More Platinum Metals in Catalytic Converters Needed to Meet New Emission Standards
November 2022 | News
Catalytic converters must work more efficiently to further limit pollutant emissions from cars. This requires more platinum, palladium and rhodium in the filter.
The EU is preparing to further tighten exhaust emission limits for combustion engines. The new Euro 7 standard, scheduled for introduction in 2025 according to a press release, is intended to further reduce pollutant emissions from passenger cars and light commercial vehicles. In addition to lowering particulate emissions, the focus is also on reducing nitrogen oxide emissions: cars are to emit 35% less of this, while trucks are to see a reduction of 56%.
New Combustion Engine Regulations Worldwide
In other parts of the world, the automotive industry is also facing stricter legislation on exhaust emissions. China, for example, will tighten climate requirements for light vehicles from mid-2023 with the China 6b emissions standard . Also, in 2023, the USA plans to adopt tougher emissions regulations for heavy-duty vehicles with EPA 27 . Brazil will further regulate existing emissions standards from 2025 with PROCONVE L-8 .
Fewer Exhaust Gases through Improved Filtering
Catalytic converters are crucial for filtering exhaust gases. They convert harmful carbon monoxide into carbon dioxide and filter out nitrogen oxides and hydrocarbons. The chemical processes required for this are carried out by the three precious metals platinum, palladium and rhodium, among others. Depending on the catalyst, three to five grams of these are used as a coating in a ceramic filter. The new emission limits require an increase in the precious metal portion. The higher the precious metal content in the filter, the more efficient the exhaust gas purification. Although the increase in precious metals in the catalytic converter will only amount to a few milligrams per unit, it could add up to several tons in the mass of cars produced worldwide.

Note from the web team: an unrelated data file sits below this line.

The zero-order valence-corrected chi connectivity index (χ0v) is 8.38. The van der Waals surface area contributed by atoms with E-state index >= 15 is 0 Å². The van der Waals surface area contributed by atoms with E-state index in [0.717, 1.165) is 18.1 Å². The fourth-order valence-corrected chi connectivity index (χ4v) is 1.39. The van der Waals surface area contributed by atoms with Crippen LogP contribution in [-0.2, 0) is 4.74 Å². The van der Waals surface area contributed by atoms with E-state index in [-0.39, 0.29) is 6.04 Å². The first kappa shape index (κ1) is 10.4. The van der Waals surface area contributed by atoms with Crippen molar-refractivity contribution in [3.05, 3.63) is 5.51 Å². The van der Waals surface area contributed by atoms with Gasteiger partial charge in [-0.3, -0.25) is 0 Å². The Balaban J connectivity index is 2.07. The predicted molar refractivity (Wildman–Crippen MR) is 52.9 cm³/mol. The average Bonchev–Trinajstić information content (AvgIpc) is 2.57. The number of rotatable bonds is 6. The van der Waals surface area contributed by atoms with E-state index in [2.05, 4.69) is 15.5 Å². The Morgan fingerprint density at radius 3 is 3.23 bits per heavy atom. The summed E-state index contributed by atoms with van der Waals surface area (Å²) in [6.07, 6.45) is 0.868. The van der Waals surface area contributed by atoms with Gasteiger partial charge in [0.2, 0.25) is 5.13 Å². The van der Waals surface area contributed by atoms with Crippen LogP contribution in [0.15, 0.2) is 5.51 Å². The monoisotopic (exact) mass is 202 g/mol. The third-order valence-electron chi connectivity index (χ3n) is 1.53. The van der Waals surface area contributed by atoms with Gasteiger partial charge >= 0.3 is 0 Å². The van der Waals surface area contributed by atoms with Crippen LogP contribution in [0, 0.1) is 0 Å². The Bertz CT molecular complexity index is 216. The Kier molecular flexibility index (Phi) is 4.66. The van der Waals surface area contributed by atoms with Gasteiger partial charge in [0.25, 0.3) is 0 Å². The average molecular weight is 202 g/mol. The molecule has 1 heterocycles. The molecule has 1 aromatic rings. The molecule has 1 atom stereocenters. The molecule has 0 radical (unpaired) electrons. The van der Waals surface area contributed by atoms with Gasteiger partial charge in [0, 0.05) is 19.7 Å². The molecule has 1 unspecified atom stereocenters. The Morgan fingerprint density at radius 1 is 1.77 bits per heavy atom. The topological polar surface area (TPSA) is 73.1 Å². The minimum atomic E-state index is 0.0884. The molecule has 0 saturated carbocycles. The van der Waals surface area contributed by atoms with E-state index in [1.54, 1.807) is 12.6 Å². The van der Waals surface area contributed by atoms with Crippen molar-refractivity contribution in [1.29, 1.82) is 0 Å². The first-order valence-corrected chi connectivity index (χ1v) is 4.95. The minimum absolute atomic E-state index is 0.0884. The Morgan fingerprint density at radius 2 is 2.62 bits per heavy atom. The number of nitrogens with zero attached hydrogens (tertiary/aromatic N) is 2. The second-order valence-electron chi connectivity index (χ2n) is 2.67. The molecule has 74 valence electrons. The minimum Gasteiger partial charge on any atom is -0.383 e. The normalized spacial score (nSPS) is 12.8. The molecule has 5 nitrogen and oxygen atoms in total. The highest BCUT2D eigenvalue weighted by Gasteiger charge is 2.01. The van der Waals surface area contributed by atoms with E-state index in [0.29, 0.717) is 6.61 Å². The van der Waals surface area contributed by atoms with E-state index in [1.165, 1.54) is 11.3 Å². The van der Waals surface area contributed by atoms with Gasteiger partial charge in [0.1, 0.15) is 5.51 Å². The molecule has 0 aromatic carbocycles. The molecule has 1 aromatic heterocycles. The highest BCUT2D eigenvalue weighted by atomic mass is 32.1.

Rhodium and Palladium as Coveted Raw Materials
The automotive industry already uses 31 metric tons of rhodium per year for exhaust filters, more than is primarily mined. As a by-product of platinum and palladium extraction, mining supplies the market with 25 tons of the metal annually. Another ten tons are added via recycling. In the case of palladium, the automotive industry is also the largest customer. Over 80 percent of the approximately 310 metric tons available each year, comprising 220 metric tons mined and 90 metric tons recycled, are used in the production of catalytic converters. Given the stricter emission limits, the trend is upward. Stronger demand could drive the already high prices even higher.
In the case of the Euro 7 standard, buyers of cars with the new catalytic converters are likely to face additional costs. According to initial estimations, the regulation-related adjustments, which include the increase in the platinum metal content in the catalytic converters, will increase the purchase price by up to 150 euros per car and 2600 euros per truck.
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